On Friday I went to the dentist and as I was chatting with the dental hygienist she made a joke about not giving me any anesthesia because I might bite off part of my tongue and swallow it. I said that would be really bad since I’m vegan and don’t eat meat.
Her: “So you don’t believe in eating eggs?”
Me: “No, for me I have made the choice not to eat any animal products.”
Me: “Because of the way the farmed animals are treated. Did you know…”
The temperature of the room dropped a bit.
Her (interrupting me): “Well my family raised chickens for eggs and we gave them plenty of room and care. Would you eat the eggs then?”
Me (keeping in mind that this woman would soon be putting sharp objects into my mouth): “At this point I personally just can’t bring myself to eat animal products, but I believe it is a personal choice and I think it is wonderful that you and your family care for the animals you raise.”
The temperature in the room returned to normal.
While this could have been a very difficult situation she did raise a valid question. What is wrong with eating eggs that come from a family farm environment that allows chickens space to roam around? Certified Humane Meat or Happy Meat is a big movement right now that is growing in popularity because of unanswered questions just like this one. The premise is that animals can be raised in an environment which is very similar to a Norman Rockwell picture of the small family farm where dairy cows are called Betsy and chickens freely roam the yard. Seems the perfect solution doesn’t it? Actually, no it isn’t and the Human Meat movement is a big problem. However, for this post I’ll stay focused on the specific question of eggs from family farms. In another post I’ll talk about the larger Happy Meat issue.
So what is wrong with eating the eggs from family farmed chickens? Well, let’s start at the beginning. Even on family owned, small farms, male chicks are of no value. They do not give eggs and thanks to modern breading, they do not grow big enough to be a “broiler” chicken. Therefore, they are killed after hatching. It isn’t cost effective to raise them. It just rips at my soul to think of these little innocent beings eagerly breaking out of their shells to greet the world only to be suffocated or ground alive.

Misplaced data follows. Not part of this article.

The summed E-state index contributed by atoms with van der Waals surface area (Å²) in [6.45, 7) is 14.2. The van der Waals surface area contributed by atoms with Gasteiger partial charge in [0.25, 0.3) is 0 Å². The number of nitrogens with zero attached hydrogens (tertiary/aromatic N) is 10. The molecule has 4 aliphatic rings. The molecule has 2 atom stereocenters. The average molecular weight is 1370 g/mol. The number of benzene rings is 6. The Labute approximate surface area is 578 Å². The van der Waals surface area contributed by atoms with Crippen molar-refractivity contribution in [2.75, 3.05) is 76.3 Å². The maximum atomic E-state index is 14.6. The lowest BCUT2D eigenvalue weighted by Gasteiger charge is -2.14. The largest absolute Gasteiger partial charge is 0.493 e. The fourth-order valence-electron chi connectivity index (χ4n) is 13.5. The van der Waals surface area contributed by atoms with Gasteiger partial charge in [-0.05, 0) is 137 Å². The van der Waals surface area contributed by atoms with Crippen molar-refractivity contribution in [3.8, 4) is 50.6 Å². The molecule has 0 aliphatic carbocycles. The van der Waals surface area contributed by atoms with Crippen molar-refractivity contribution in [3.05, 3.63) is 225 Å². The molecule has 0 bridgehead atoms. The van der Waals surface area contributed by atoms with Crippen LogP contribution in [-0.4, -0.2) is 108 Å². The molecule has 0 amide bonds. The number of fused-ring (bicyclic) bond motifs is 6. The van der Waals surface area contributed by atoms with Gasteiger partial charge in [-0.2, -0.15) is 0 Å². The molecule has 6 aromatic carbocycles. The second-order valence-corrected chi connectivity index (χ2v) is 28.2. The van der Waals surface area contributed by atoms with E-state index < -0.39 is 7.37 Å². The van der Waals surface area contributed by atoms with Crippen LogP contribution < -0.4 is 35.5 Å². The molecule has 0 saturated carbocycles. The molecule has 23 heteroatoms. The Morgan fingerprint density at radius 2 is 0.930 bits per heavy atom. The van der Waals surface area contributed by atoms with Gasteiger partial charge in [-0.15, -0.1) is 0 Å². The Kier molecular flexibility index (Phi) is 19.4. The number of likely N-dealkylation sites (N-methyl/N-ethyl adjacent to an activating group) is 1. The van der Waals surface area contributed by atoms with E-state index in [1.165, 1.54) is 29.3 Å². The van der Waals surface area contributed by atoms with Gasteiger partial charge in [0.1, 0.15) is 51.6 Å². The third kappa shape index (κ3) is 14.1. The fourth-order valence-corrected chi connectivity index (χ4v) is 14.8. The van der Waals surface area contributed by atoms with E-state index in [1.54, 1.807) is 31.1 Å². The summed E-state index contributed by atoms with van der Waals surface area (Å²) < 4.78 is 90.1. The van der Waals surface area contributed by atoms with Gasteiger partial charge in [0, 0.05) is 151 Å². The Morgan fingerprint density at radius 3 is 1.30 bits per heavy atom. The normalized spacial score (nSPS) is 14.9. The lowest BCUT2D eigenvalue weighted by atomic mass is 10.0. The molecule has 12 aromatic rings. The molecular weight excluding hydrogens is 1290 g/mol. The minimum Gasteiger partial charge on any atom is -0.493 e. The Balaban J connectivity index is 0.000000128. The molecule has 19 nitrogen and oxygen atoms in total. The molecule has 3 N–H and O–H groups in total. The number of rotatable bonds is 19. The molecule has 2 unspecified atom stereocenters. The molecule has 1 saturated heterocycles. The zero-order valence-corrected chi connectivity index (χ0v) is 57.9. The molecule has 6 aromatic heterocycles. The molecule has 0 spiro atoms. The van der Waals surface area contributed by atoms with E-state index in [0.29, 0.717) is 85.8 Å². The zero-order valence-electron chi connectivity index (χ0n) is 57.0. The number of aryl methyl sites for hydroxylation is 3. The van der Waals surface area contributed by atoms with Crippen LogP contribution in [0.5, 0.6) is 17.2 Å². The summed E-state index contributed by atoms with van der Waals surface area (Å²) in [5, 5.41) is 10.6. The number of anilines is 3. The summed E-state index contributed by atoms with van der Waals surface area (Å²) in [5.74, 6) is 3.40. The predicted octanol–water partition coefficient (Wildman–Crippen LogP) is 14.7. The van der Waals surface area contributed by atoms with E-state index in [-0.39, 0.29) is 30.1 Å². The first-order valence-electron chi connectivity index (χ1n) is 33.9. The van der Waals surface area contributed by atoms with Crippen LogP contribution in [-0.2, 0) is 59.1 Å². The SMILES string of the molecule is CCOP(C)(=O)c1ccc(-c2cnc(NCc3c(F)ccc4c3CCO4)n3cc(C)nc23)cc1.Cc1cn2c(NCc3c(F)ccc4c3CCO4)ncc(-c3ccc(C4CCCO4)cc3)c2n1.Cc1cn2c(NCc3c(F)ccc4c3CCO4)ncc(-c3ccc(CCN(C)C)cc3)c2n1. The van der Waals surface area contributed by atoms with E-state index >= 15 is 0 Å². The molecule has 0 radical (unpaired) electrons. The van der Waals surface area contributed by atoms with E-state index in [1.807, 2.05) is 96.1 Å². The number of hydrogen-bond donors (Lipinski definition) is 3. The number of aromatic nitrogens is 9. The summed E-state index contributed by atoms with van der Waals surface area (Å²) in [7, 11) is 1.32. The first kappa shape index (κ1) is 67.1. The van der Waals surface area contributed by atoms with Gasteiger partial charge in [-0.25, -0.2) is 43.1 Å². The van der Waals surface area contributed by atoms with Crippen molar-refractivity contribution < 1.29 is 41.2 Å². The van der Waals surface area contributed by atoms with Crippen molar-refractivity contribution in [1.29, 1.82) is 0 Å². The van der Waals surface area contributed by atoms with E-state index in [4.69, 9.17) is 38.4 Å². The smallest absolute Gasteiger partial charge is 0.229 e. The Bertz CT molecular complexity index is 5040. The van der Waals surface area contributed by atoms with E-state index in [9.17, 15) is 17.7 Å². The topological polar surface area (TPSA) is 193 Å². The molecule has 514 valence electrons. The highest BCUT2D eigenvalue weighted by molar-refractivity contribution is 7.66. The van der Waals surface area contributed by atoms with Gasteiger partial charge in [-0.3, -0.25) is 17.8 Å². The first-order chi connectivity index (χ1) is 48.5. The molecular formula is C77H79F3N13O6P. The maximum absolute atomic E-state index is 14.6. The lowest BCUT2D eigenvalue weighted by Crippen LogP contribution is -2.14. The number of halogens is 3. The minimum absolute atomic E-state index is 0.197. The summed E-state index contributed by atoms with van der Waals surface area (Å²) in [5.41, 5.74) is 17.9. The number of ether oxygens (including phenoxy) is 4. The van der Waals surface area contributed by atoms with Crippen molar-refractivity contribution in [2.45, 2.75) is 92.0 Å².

Granted, not all family farms hatch chicks, which would require dealing with the male chicks. A good portion of them order the chicks which are shipped in the mail or they go to the local feed store to buy them. That doesn’t eliminate the death of the male chicks of course. It just moves the actual act of killing to someone else. I’ll bet Norman Rockwell never painted that part of the simple farm life.
And what about after the chicken is no longer able to provide eggs? Chickens naturally live for 7-10 years (this is not the case for factory farmed chickens). However, they start decreasing egg production after the first year and by the end of the second year most are “removed”. But let’s say our compassionate farmer keeps all the chickens and allows them to live a natural life span. After a couple of years that would not be financially viable for Mr. Farmer. Very quickly he would be feeding and caring for more retired chickens than productive chickens. The reality is that our family farms participate in the killing of male chicks and the killing of hens when they become no longer useful. That is not how a feeling sentient being should be treated and it isn’t humane. People do not need eggs to live a healthy, happy life so killing living beings just to eat eggs is hard to justify. I would say impossible to justify.
I won’t eat family farmed eggs because the beginning and the ending for these miracles of God are just the same as factory farmed chickens. The two to three years they get to live while serving humans is not an equitable trade for the life of a feeling, thinking being.